"I don’t like this whole approach where we are cutting programs that are making investments," he said. "This is a stupid idea to be cutting energy efficiency and programs like that, keys to the future of the country."

The House is scheduled to vote on the six-month "continuing resolution" deal tomorrow. Look for more reaction from the local delegation in Thursday's paper -- in the dead tree or Interwebs version.

As we noted earlier, Democratic county executive candidate Mark Patrick Flaherty followed his opponent Rich Fitzgerald onto TV today. The spots are below.

The first focuses on his fiscal watchdog role as county controller. "I'm Mark Patrick Flaherty, and I know these days every penny counts."

The second is a series of voice-overs saying "Only One" candidate audited county agencies (that would be him) and instituted those weights-measures stickers you see on every gas pump in town. "Only one audited scales and gas pumps to protect to protect working people from being ripped off."

The Fitzgerald camp had this to say about the weights/measures claim:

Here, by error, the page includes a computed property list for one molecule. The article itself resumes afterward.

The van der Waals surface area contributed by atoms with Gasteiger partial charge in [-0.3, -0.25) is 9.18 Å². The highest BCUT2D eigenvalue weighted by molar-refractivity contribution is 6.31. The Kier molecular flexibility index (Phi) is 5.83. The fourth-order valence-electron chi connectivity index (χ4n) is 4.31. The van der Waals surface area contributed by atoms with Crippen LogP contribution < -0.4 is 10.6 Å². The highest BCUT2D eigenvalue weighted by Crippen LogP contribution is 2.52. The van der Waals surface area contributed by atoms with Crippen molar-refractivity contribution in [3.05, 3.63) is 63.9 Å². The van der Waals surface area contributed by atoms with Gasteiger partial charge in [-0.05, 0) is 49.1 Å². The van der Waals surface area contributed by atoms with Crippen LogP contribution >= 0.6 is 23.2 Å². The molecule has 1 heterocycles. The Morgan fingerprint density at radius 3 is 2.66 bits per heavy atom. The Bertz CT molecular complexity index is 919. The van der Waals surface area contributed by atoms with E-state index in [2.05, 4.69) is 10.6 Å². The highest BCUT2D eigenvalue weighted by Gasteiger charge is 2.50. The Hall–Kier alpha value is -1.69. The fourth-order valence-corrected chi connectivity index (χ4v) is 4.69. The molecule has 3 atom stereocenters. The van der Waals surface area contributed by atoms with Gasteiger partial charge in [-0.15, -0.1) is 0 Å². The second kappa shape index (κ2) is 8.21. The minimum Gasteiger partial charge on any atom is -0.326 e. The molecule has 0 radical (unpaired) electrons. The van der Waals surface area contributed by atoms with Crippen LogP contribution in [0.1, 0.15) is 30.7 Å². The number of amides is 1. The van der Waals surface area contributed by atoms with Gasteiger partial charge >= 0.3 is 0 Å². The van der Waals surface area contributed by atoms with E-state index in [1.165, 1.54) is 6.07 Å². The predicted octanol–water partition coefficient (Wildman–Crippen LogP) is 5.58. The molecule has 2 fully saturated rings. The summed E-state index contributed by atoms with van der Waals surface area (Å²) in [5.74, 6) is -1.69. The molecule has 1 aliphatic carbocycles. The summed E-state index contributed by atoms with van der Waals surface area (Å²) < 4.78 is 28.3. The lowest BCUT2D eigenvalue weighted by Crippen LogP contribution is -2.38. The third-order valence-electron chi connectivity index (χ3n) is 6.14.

County Controller Mark Patrick Flaherty used thousands of taxpayer dollars to print stickers to put his name on gas pumps, parking meters, and cash registers around Allegheny County. He also ran commercials in 2010 which were quickly criticized for being political and using county employees.

Their full statement on Flaherty's watchdogging as controller is after the jump:



Whichever Republican emerges -- from a field that for now is weaker than Earl Grey -- to face Sen. Bob Casey might have a big fat torpedo to use from the upcoming vote on the debt limit. The White House has asked that Congress vote to raise the nation's borrowing level beyond $14.3 trillion without preconditions. Republicans, Sen. Pat Toomey among them, want to attach some budget reform to secure their vote, such as a balanced budget amendment.